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The Problem with Harrods Catering

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posted by alias raaen99 on Sunday 5th of September 2021 07:00:02 AM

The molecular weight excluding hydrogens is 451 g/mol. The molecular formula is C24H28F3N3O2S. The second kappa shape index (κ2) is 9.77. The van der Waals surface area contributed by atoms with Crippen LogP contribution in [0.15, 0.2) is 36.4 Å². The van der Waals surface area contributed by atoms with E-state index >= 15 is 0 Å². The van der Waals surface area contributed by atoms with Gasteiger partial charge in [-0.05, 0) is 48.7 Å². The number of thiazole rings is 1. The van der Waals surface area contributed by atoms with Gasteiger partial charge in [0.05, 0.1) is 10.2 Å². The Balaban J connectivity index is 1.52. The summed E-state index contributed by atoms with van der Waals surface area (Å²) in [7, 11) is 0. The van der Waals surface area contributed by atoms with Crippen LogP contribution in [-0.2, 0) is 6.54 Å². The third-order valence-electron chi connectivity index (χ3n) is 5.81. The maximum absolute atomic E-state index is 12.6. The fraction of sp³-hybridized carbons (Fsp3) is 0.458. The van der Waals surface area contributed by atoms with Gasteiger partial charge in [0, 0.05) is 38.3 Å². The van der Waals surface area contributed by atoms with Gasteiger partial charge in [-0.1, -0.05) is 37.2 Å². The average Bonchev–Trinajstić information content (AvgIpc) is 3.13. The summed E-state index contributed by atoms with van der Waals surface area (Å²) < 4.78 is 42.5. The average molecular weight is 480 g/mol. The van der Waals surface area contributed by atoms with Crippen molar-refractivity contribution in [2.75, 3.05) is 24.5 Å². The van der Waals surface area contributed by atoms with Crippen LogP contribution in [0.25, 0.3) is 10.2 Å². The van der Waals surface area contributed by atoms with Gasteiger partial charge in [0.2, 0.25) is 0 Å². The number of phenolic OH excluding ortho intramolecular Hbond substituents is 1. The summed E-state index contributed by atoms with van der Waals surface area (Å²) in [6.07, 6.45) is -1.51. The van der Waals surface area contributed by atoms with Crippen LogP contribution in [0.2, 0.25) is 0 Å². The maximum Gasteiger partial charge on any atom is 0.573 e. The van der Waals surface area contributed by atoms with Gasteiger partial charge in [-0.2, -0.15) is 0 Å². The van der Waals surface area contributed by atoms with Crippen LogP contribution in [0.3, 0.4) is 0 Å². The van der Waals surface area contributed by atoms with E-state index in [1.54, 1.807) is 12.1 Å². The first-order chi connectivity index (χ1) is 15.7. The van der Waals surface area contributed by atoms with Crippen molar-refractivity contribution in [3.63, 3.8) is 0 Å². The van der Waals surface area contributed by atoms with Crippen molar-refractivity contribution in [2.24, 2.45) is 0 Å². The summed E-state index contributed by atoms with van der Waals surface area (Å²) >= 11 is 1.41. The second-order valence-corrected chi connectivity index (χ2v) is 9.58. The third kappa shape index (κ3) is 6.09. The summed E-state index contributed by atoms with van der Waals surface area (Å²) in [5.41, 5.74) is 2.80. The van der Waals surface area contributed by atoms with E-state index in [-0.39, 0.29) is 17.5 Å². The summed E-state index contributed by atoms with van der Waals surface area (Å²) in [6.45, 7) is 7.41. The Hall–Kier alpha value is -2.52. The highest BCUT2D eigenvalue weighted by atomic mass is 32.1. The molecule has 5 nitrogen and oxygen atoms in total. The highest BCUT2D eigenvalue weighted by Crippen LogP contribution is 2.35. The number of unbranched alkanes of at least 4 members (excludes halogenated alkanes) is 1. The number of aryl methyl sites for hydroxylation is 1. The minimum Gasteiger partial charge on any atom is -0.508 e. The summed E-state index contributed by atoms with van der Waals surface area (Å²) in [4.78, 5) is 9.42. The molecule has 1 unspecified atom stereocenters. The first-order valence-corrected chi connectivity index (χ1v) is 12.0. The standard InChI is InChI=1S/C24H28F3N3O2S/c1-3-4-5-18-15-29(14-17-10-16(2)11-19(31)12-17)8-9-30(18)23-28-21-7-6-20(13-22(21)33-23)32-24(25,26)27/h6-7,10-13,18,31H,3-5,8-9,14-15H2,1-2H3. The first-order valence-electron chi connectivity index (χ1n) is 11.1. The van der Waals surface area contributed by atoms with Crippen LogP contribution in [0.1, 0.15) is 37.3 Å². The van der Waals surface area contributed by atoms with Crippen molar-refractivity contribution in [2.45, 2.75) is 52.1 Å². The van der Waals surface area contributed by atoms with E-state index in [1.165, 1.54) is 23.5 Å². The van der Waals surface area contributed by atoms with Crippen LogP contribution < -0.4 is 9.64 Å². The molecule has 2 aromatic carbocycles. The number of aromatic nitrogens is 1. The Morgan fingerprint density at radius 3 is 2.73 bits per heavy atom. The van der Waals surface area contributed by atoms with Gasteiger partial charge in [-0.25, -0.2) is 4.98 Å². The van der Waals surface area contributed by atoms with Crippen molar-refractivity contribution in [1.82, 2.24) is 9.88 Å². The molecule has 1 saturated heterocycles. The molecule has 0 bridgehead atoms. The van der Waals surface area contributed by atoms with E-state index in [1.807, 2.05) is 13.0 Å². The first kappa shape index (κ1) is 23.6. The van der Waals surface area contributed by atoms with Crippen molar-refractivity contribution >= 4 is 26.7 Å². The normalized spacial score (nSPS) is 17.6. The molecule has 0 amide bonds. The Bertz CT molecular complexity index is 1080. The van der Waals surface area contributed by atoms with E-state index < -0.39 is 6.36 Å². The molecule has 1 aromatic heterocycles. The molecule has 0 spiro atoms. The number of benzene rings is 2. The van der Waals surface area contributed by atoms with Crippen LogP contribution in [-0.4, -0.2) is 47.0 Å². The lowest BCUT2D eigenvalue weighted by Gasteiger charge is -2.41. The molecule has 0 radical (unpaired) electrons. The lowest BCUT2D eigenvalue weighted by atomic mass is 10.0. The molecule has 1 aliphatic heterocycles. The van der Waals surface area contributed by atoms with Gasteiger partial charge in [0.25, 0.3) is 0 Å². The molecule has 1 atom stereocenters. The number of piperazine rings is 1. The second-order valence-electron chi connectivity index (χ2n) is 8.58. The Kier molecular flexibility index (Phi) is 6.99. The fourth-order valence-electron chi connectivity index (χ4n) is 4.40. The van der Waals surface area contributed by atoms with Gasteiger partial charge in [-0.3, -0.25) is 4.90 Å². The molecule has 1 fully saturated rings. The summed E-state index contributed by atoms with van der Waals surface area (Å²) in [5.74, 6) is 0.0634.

Cavendish Mews is a smart set of flats in Mayfair where flapper and modern woman, the Honourable Lettice Chetwynd has set up home after coming of age and gaining her allowance. To supplement her already generous allowance, and to break away from dependence upon her family, Lettice has established herself as a society interior designer, so her flat is decorated with a mixture of elegant antique Georgian pieces and modern Art Deco furnishings, using it as a showroom for what she can offer to her well heeled clients. Today we are in the very modern and up-to-date 1920s kitchen of Lettice’s flat: usually Edith her maid’s preserve. However, this afternoon it has been invaded since four o’clock by several of the catering staff of the nearby Harrods department store. Two of Lettice’s Embassy Club coterie of bright young things are getting married: Dickie Channon, eldest surviving son of the Marquess of Taunton, and Margot de Virre, only daughter of Lord Charles and Lady Lucie de Virre. Lettice is hosting an exclusive buffet supper party in their honour this evening, which is turning out to be one of the events of the 1921 London Season. Over the last few days the flat has been in upheaval as Edith and Lettice’s charwoman* Mrs. Boothby have been cleaning the flat thoroughly in preparation for the occasion. Earlier today with the help of a few hired men they moved some of the furnishings in Lettice’s drawing room into the spare bedroom to make space for the hired band and for the guests to dance and mingle. Lettice has fled her flat for the day to avoid all the upheaval and keep out of the way of her servants and hired staff. Harrods delivered the alcohol this morning, the florist delivered some amazing floral arrangements at midday and now the caterers from Harrods are filling Edith’s preserve with a cacophony of chatter and the clatter of food preparation. Edith stands in a corner of her kitchen, dressed in her afternoon uniform of black silk moiré with her special lace collar, cuffs, lace trimmed apron and pleated headpiece kept for formal occasions. She carefully observes the three caterers wearing white aprons to protect their green Harrods uniforms as they busily work on different tasks around Edith’s central deal kitchen table. One artfully lays out a range of Macfarlane Lang Homestead cracker biscuits on one of the silver trays that Lettice has borrowed from her parents’ estate. The caterer carefully leaves space for several fluted glass bowls in which he has already scooped and garnished some brightly coloured salmon dip and French onion dip which he made upon arrival at Lettice’s flat. The second skilfully assembles vol-au-vents filled with spiced mushroom pâte and savoury petit fours of egg and lettuce, ham and tomato, lettuce tomato and cucumber and cured meats onto another of Lettice’s family silver trays. A second, smaller tray has a bowl of caviar and several petit fours topped with caviar and wedges of lemon ready to be served. The third caterer is busily assembling a tray of thin triangular sandwiches filled with egg mayonnaise, cucumber and lettuce, tomato and cheese, ham and tomato and ham and cucumber fillings. Their fingers dance across their work as they laugh and chatter lightly with one another, however their conversation does not extend to Edith whom they seem quite happy to ignore. “My goodness,” Edith remarks at length. “How swiftly you work, gentlemen.” “Time is of the essence.” one of the men deigns to reply. “There is no time to waste.” “Oh,” Edith replies quietly retreating a little further from the table, feeling somewhat rebuked for interrupting the men. “What time do your mistress’ guests arrive, girl?” snaps the head caterer as he completes another perfect petit four of egg and lettuce. “Ahh,” Edith stammers nervously. “The invitation is for eight, err… I think.” “Think? You think?” he splutters incredulously. “You aren’t here to think, girl! I asked you a question. Now answer it!” “Sorry, sir,” Edith mumbles. “Yes, yes, eight o’clock, sir.” “What was that girl?” he barks distractedly as he reaches for an empty vol-au-vent case. “Stop muttering would you!” “Yes sir,” Edith replies, trying to add confidence to her voice as she raises her voice. “Eight o’clock sir.” “And how many guests?” he demands in reply. “About one hundred and twenty.” Edith responds. “About? About?” The head caterer’s eyes widen and his face reddens like a beetroot as he retorts, “Catering is a precise business, girl! Even a stupid lump like you should know that! I didn’t ask for abouts, I want to know how many guests are coming, and I want an answer!” Mustering all her courage and resolve Edith counters, “And I’ve answered it as best as I can for you, sir. I’m afraid that I’m not privy to my mistress’ exact number of guests. When I asked her, she told me around one hundred and twenty guests.” “Useless, useless girl!” the head caterer carps as he returns to his task. “Very good gentlemen,” he continues more kindly as he addresses his companions whilst glancing up at the kitchen clock hanging on the wall. “We’re doing splendidly for time.” “Did you ever doubt it, Walter?” the caterer filling sandwiches replies. “Never!” Walter, the head caterer answers back, smiling proudly. “We are a well-oiled machine.” His smile vanishes as his gaze falls upon Edith and his lips purse in disapproval. The youngest caterer, the one creating the sandwiches, looks over to his left and gives Edith a momentarily smile, which she returns, feeling a little relief that at least one of the three Harrods staff was a little kinder than the others. Emboldened by his engagement with her, she addresses the youngest man. “Can I help in any way,” she asks timidly with a small smile. “The best thing you can do,” Walter snaps, looking up and glaring at Edith. “Is to keep out of our way, you stupid girl, and speak only when spoken to!” Edith feels tears of embarrassment and shame start to sting her eyes as she lowers her head. She reaches into the pocket of her dress and withdraws a small white handkerchief and discreetly dabs at her eyes. “It’s alright Miss,” the younger man says kindly in reply to Edith’s offer. “It’s good of you to offer, but we all know what our allocated tasks are. We can manage fine.” “I could do with a spot of refreshment to keep my gears greased,” remarks the caterer setting out the biscuits. Looking up from his work, he spies Edith standing quietly by the stove, her hands folded meekly before her. “You there girl!” he addresses her loftily, as if seeing her for the first time. “Do something useful girl and put on the kettle and make Mr. Rowntree,” He looks at Walter. “Mr. Brown,” He looks at the youngest caterer. “And myself a pot of tea! Now girl!” “Yes sir,” Edith replies and catches herself just in time to stop herself from curtseying to the haughty caterer. The young girl picks up the brightly polished kettle and walks across the room and over to the sink where she fills it. Walking back, she heaves the heavy vessel onto the shelf beside the stovetop and reaches out to move one of the large copper pots of consommé boiling on the stovetop to one of the rear burners. “Stop!” Walter cries out, almost causing Edith to spill the boiling contents of the pot on herself as she jumps anxiously. “Don’t touch that!” “But sir,” she answers. “The kettle is too heavy for me to lift over the pot. I shall burn myself if I try.” “You can’t just go moving that consommé to another burner, you stupid, stupid girl!” blusters Walter angrily. “That is sitting at perfect simmering temperature. Burn yourself for all I care, but you are not to move that pot! Who the bloody hell do you think you are?” “And ooh the bloody ‘ell do you fink you are?” comes a cockney voice from the diagonally opposite corner of the kitchen. All eyes turn in surprise to the door leading from the service stairs into the kitchen, where Mrs. Boothby, Lettice’s charwoman*, stands. Arrayed in a long blue coat, she has a fox fur stole draped about her shoulders whilst on her head sits a pre-war toque of navy blue. Her rangy figure bristles with anger as her beaded blue bag and her umbrella in her hands and the single peacock feather aigrette sticking out of her toque tremble with the anger radiating from her. Raising her chin, she draws herself up to her full height as she glares with eyes aflame at the head caterer from Harrods. “Who?” Walter splutters, as much startled as the others by the woman’s sudden appearance in the doorway. “Nah! Nah!” Mrs. Boothby replies, shaking her head at him as she steps purposefully across the room. “I asked you a question,” She pokes the man sharply in the chest with a bony right index finger. “And I believe that a gentleman answers a lady’s question. Nah! I’ll ask you again, since it seems to me that youse maybe ‘ard of ‘earing. Oooh the bloody ‘ell are you, to be bullying this ‘ere young girl?” She pokes him again for good measure. “I’m Walter Rountree, head cater of Harrod’s catering department.” he replies pompously, pulling himself up to his full height, looking down his nose imperiously at Mrs. Boothby. “Who are you, old woman, to come barging in here like this?” The youngest caterer utters a snorting laugh which he quickly extinguishes as the Cockney woman’s beady eyes momentarily snap from Water’s face and glare at him. “I,” Mrs. Boothby sneers with a set, square jaw. “Am Mrs. Boothby, ‘ousekeeper for the ‘Onourable Miss Lettice Chetwynd, Mr. Walter Rowntree of ‘Arrods catering!” She pokes him sharply again, and this time Water backs away slightly. “And I am responsible for this ‘ere girl’s well bein’. And,” she adds forcefully. “I don’t like the way you’re addressin’ ‘er!” “I don’t think I rightly care, Mrs. Boothby.” he blusters in reply. “I know now who to blame for this girl’s inability to answer the simplest of questions.” A tense silence falls across the room, with the other two caterers standing mid activity, poised with knife or spoon in hand and poor Edith cowering by the stove, all watching the stand off between the haughty head caterer and the old cockney woman. Only the ticking of the clock on the wall and the distant rumble of traffic through the ajar kitchen window breaks the silence. “Well, Mr. Walter Rowntree of ‘Arrods catering,” Mrs. Boothby continues undaunted. “I think you will when Mr. Cowling, the ‘ead of catering learns ‘ow you bullied a young and defenceless girl, what I left ‘ere to oversee your work whilst I was out on business.” She pauses and then adds. “It is Mr. Cowling what sent you ‘ere, wan it?” The other two caters gasp at the mention of their superior’s name, giving Mrs. Boothby the advantage that she needs to bolster her bravado. Glancing momentarily at the other two men she proceeds, “And, I don’t think Mr. Cowling would be terribly pleased to ‘ear that the actions of you, Mr.?” She raises a black leather glove clad hand to the caterer arranging the biscuits and dips. “Err, Mr.?” “Mr. Jones, Ma’am.” “And you, Mr. err?” the old woman looks sharply at the young man standing over the sandwiches. “Brown, Ma’am.” Returning her gaze to Walter, Mrs. Boothby completes her sentence with names. “I don’t think Mr. Cowling would be terribly pleased to ‘ear that the actions of Mr. Jones, Mr. Brown, or you Mr. Walter Rowntree of ‘Arrods catering, were to blame for the sudden wivdrawl of the patronage of the ‘Onourable Miss Lettice Chetwynd, ‘er parents the Viscount and Countess of Wrexham, or the Marquess and Marchioness of Taunton, what’s son and future daughter-in-law tonight’s party is being ‘eld in ‘onour of, from the hestalishment of ‘Arrods Department Store, nah would ‘e?” No-one responds to her at first. “Well… no.” Walter finally replies, breaking the stunned silence enveloping the others in the room. “No, he wouldn’t.” “Well then,” Mrs. Boothby smiles thinly. “I suggest that you apologise to Edith ‘ere right nah, and if youse does it nicely, I might just forget this whole sorry business and not tell my Mistress what disgraceful behaviour I’ve seen ‘ere today. Hhhmmm?” Walter blanches as she smiles smugly at him before slowly turning back to Edith and the other two men, who still stand goggle eyed and white faced at he and Mrs. Boothby. He clears his throat awkwardly. “Err… I’m sorry, Miss. I didn’t mean to be so abrupt.” “Or rude and abnoxious,” Mrs. Boothby pipes up helpfully. “Err, yes, or rude or obnoxious. I hope you will forgive me.” Edith doesn’t reply, too stanned by what has just taken place in her kitchen. Mrs. Boothby releases a long breath of satisfaction at Walter’s apology, resulting in one of her nasty fruity smokers’ coughs bursting forth, wracking her body. “Oh Mrs. Boothby, are you alright?” Edith gasps, rushing over to the old woman. “Here, let me get you a glass of water.” The old Cockney woman bats Edith’s attentions away with a waving hand as she regains her composure. “I’m alright, dearie,” she gasps breathlessly. “Nah, grab that box of champagne bottles what’s sittin’ up there and come wiv me. We best stock the cocktail cabinet before Miss Chetwynd gets ‘ome.” “Yes Mrs. Boothby!” Edith replies, dropping a curtsey at the imposing woman’s instructions. Edith picks up the box the Cockney woman indicated to and takes it towards the green baize door that leads into the flat’s dining room, and still dressed in her coat, fur and hat, complete with umbrella and beaded bag on her arm, Mrs. Boothby follows. Turning back to the three men, Mrs. Boothby addresses the youngest as an afterthought. “’Ere Mr. Brown, put the kettle on would you and make us a cup of Rosie Lee** would you?” “Yes ma’am.” he replies meekly. “Ta!” Mrs. Boothby acknowledges before following Edith through the door. Edith and Mrs. Boothby giggle as they scuttle across the dining room and out of any possible earshot of the three Harrods caterers. “Oh, Mrs. Boothby,” Edith gasps as she puts the crate of champagne on the empty dining table. “I don’t know how to thank you.” “Humph!” Mrs. Boothby sniffs, looking back to the door leading to the kitchen. “We may not all ‘ave the vote*** yet, but that don’t mean that little men like ‘im can treat us women like rubbish.” “But, but how did you know his manager was Mr. Cowling, Mrs. Boothby?” Edith asks. The old Cockney woman smiles broadly. “Easy! I read ‘is name this mornin’ on the docket on Miss Lettice’s desk when I was tidying.” Both women chuckle as the start to sort out the bottles in the crate. *A charwoman, chargirl, or char, jokingly charlady, is an old-fashioned occupational term, referring to a paid part-time worker who comes into a house or other building to clean it for a few hours of a day or week, as opposed to a maid, who usually lives as part of the household within the structure of domestic service. In the 1920s, chars usually did all the hard graft work that paid live-in domestics would no longer do as they looked for excuses to leave domestic service for better paying work in offices and factories. **Rosie-Lee is Cockney slang for tea, and it is one of the most well-known of all Cockney rhyming slang. ***In 1921 when this story is set, not every woman in Britain had the right to vote. In 1918 the Representation of the People Act was passed which allowed women over the age of thirty who met a property qualification to vote. Although eight and a half million women met this criteria, it was only about two-thirds of the total population of women in Britain. It was not until the Equal Franchise Act of 1928 that women over twenty-one were able to vote and women finally achieved the same voting rights as men. This act increased the number of women eligible to vote to fifteen million. This busy domestic kitchen scene is a little different to what you might think, for it is made up entirely of 1:12 size dollhouse miniatures from my miniatures collection. Fun things to look for in this tableau include: On Edith’s deal table delicious canapés are being prepared for the party. The plate of sandwiches, the silver tray of biscuits and the bowls of dips, most of the savoury petite fours on the silver tray closest to the camera and the two white bowls containing salmon dip and egg mayonnaise were made in England by hand from clay by former chef turned miniature artisan, Frances Knight. Her work is incredibly detailed and realistic, and she says that she draws her inspiration from her years as a chef and her imagination. The loaf of bread with the slices hanging off it is made by Polly’s Pantry Miniatures in America. The ripe red tomatoes in the Cornishware bowl are made by hand by Beautifully Handmade Miniatures in Kettering, whilst the sliced pieces of tomato on the chopping board come from The Dollhouse Suppliers in England, who specialise in hand made fruit and vegetables made from Fimo and dried air clay. The bowl of caviar was made by Karen Lady Bug Miniatures in England. The very real looking lettuce lying next to the bread I bought along with a few other vegetables, including the cucumber on the chopping board, from an auction house some years ago. The jars of herbs and lemon slices are also 1:12 miniatures, made of real glass with real cork stoppers in them which I also bought from an auction and have had for many years. The tin of Macfarlane Lang’s Homestead Biscuits features a 1920s design on its lid. It was purchased from Shepherd’s Miniatures in England. Macfarlane Lang and Company began as Lang’s bakery in 1817, before becoming MacFarlane Lang in 1841. The first biscuit factory opened in 1886 and changed its name to MacFarlane Lang and Co. in the same year. The business then opened a factory in Fulham, London in 1903, and in 1904 became MacFarlane Lang & Co. Ltd. In 1948 it formed United Biscuits Ltd. along with McVitie and Price. The tray that the caviar is sitting on and the champagne bucket sitting on the bench in the background are made by Warwick Miniatures in Ireland, who are well known for the quality and detail applied to their pieces. The Harrod’s crate sitting next to the champagne bucket on the kitchen bench in the background I purchased from an EBay seller in the United Kingdom. It is full of bottles of Deutz and Geldermann and De Rochegré champagne. All are artisan miniatures and made of glass and some have real foil wrapped around their necks. They are made by Little Things Dollhouse Miniatures in Lancashire. On the first shelf of dresser that can be seen just to the right of shot stands the Deftware kitchen tea set. Each piece features the traditional painting of a windmill. To the left of the dresser, a spice cabinet with six marked drawers hangs from the wall. I have had that piece since I was around eight years old. Also hanging on the wall are three copper frypans with black metal handles which, along with the copper pots and kettle on the stove came from a specialist dollhouse supplier. Edith’s Windsor chair, just visible beyond the heavily covered table, is a hand-turned 1:12 artisan miniature which came from America. Unfortunately, the artist did not carve their name under the seat, but it is definitely an unmarked artisan piece. In the background you can see a very modern and up-to-date 1920s gas stove. It would have been expensive to instal at the time, and it would have been the cook’s or maid’s pleasure to cook on and in. It would have included a thermostat for perfect cooking and without the need of coal, it was much cleaner to feed, use and easier to clean. It is not unlike those made by the Roper Stove Company in the 1920s. The Roper Stove Company previously named the Florence-Wehrle Company among other names, was founded in 1883. Located in Newark, Ohio, the company was once the largest stove producer in the world. Today, the Roper Stove Company is a brand of Whirlpool.